Belgian terror suspectadmits al-Qaeda link
14 September 2004 BRUSSELS - A man standing trial in Belgium on terrorism related activities on Tuesday admitted that he acted as a link between al-Qaeda leaders in Italy and Pakistan and supporters of Osama Bin Laden's network here.
14 September 2004
BRUSSELS - A man standing trial in Belgium on terrorism related activities on Tuesday admitted that he acted as a link between al-Qaeda leaders in Italy and Pakistan and supporters of Osama Bin Laden's network here.
Saber Mohammed is one of ten men currently on trial in Brussels for allegedly helping terrorist organisations.
Mohammed, an Iraqi, said that shortly after he arrived in Belgium at the end of 2000, two men he met at a Brussels mosque gave him two mobile telephones.
He told the court in Brussels that he had been asked to receive calls on the phones and pass on information to the two men.
Mohammed said the two men had chosen him as their link person because he was, "not being bugged."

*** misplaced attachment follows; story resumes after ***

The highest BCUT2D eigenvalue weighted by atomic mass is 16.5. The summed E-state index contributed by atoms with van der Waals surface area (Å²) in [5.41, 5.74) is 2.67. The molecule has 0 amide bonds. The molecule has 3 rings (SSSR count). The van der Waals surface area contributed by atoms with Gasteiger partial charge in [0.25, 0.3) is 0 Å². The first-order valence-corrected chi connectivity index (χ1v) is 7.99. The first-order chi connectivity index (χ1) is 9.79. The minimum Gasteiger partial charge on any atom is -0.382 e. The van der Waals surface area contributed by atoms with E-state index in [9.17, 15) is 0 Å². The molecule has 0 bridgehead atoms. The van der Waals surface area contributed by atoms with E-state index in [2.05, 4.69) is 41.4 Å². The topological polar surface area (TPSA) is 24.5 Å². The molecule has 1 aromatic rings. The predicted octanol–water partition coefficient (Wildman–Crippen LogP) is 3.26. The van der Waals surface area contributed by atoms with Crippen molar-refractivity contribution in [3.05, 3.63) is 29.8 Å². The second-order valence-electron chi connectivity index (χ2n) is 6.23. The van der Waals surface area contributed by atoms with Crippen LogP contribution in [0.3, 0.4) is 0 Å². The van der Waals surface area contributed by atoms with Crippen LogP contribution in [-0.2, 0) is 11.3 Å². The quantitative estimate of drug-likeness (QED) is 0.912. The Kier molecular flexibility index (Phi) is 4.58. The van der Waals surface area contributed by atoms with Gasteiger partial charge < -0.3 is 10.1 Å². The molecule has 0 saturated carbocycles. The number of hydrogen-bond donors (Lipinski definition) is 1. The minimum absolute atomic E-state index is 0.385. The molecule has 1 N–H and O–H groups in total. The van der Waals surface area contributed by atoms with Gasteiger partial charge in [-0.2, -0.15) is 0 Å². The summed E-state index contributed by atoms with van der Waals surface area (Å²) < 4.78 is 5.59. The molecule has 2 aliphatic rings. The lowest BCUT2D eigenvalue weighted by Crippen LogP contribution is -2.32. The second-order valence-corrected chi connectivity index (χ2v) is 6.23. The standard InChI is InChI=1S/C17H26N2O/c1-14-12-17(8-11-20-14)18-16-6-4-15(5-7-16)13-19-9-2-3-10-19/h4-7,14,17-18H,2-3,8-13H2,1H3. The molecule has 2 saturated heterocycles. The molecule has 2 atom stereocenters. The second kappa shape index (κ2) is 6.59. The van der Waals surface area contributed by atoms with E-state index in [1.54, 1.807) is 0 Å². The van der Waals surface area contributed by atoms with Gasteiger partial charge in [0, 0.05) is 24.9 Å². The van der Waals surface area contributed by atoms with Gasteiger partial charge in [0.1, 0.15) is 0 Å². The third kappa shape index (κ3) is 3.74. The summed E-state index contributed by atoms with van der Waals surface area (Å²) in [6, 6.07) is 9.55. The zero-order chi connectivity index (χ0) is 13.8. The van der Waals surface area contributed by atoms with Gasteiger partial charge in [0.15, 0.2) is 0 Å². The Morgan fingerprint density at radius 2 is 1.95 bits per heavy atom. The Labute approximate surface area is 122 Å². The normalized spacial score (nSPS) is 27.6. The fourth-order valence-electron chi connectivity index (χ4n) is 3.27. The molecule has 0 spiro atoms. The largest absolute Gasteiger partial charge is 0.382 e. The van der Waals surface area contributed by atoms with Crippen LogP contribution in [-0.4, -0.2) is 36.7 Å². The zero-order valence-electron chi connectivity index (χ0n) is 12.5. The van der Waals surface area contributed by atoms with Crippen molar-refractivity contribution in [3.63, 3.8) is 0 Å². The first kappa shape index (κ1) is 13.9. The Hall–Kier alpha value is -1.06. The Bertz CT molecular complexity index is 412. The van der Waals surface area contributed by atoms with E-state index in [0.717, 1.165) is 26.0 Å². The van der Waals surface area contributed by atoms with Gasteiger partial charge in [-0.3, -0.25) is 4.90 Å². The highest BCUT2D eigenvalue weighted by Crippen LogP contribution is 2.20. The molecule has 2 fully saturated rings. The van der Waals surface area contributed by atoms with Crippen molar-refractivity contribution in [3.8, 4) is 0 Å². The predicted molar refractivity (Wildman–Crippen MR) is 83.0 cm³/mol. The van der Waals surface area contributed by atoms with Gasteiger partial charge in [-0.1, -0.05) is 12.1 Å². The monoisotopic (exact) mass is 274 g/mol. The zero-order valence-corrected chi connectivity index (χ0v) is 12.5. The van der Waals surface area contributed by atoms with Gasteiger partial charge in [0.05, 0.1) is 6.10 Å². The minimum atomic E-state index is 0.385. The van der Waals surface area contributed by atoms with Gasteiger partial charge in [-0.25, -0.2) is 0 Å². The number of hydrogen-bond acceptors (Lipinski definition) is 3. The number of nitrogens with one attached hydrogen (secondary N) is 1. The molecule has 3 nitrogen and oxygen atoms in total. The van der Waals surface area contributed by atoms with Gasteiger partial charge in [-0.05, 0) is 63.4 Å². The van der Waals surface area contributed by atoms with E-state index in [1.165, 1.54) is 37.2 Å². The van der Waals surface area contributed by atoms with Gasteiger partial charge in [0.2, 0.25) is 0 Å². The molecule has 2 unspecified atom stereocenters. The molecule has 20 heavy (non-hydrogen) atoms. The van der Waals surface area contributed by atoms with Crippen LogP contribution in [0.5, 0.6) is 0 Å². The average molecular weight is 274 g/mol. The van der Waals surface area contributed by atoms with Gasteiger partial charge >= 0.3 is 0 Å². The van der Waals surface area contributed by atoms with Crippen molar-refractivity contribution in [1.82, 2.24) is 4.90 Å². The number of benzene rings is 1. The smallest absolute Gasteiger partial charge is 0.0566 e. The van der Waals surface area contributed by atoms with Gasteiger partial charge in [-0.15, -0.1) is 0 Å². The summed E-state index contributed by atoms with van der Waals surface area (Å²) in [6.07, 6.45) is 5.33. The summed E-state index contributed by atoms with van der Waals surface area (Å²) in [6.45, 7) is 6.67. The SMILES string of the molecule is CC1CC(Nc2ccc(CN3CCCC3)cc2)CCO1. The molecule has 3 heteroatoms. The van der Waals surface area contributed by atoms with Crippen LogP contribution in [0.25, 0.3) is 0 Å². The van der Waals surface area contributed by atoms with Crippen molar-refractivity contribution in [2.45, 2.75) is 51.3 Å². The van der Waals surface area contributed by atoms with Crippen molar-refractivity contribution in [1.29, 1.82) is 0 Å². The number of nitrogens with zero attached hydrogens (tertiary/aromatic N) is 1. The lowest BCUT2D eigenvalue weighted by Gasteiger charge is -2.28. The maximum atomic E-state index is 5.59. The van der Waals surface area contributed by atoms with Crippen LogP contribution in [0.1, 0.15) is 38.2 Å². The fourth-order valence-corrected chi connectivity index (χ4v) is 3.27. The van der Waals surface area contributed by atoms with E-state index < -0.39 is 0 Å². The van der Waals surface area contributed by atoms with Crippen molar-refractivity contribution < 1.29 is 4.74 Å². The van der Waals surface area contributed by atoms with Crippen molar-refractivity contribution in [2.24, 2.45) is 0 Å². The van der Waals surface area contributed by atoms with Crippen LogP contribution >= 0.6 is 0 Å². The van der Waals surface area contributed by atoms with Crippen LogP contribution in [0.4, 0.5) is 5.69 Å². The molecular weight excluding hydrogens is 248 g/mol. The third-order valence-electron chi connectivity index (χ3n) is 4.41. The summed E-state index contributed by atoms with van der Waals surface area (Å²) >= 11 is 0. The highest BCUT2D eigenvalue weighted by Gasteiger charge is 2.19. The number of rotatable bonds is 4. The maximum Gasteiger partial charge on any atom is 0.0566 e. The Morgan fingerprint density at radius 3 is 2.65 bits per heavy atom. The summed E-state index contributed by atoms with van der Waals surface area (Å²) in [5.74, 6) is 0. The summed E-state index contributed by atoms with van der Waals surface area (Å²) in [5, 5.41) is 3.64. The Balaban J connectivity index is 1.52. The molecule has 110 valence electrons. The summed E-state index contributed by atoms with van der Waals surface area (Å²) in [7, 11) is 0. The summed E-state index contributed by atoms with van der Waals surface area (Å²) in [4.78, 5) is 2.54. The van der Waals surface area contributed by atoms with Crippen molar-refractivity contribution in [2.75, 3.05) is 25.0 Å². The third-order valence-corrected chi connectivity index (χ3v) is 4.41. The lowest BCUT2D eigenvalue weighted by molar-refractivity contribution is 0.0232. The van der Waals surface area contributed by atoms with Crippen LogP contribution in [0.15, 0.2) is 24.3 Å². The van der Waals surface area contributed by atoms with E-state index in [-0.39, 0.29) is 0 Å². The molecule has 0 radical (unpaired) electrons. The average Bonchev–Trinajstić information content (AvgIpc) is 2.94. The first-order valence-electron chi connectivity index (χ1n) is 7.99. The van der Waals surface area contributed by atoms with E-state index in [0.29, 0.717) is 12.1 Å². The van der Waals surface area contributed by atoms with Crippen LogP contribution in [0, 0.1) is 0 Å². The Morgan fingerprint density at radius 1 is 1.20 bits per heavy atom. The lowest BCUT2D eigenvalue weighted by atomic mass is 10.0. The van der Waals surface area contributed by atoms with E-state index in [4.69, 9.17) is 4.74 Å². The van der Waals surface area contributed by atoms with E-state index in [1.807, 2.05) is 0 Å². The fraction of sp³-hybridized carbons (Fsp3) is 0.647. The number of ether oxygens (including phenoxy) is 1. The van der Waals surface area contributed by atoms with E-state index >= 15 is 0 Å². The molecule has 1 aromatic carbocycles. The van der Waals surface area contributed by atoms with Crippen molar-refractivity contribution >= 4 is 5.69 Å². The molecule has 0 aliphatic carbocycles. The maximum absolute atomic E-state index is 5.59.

He added that the two, "talked a great deal about radical Islam and hated the west."
He then told the court that he did not share the men's' views and said they had "abused" him.
Prosecutors say that on 2 June 2001 Khalid Cheikh Mohammed, thought to be one of Osama bin Laden's most senior lieutenants, called one of the phones three times from Pakistan.
"There were also lots of calls from Essid Sami ben Khemais," a Turkish national considered one of Al-Qaeda's key operatives in Italy, Mohammed said.
Khemais was convicted in Milan in 2002 on charges not linked to terrorism.
The two men for whom Mohammed said he served as "voicemail box" have been identified as Moussa Zemmouri, a Moroccan-born Belgian currently detained at the US military base in Guantanamo Bay and Driss Elatellah, a Moroccan.
Elatellah was supposed to appear in court in Brussels on Monday alongside Mohammed, but so far he has refused to leave his cell or to appoint a lawyer to represent him.
Belgian-Tunisian Tarek Maaroufi also appeared in court on Monday where like Mohammed he denied charges of criminal association, which carries a maximum jail term of five years.
After questioning Mohammed again on Tuesday, the court began considering the case of the other eight defendants, including seven who prosecutors believe wanted to carry out an attack in Brussels.
[Copyright Expatica 2004]
Subject: Belgian news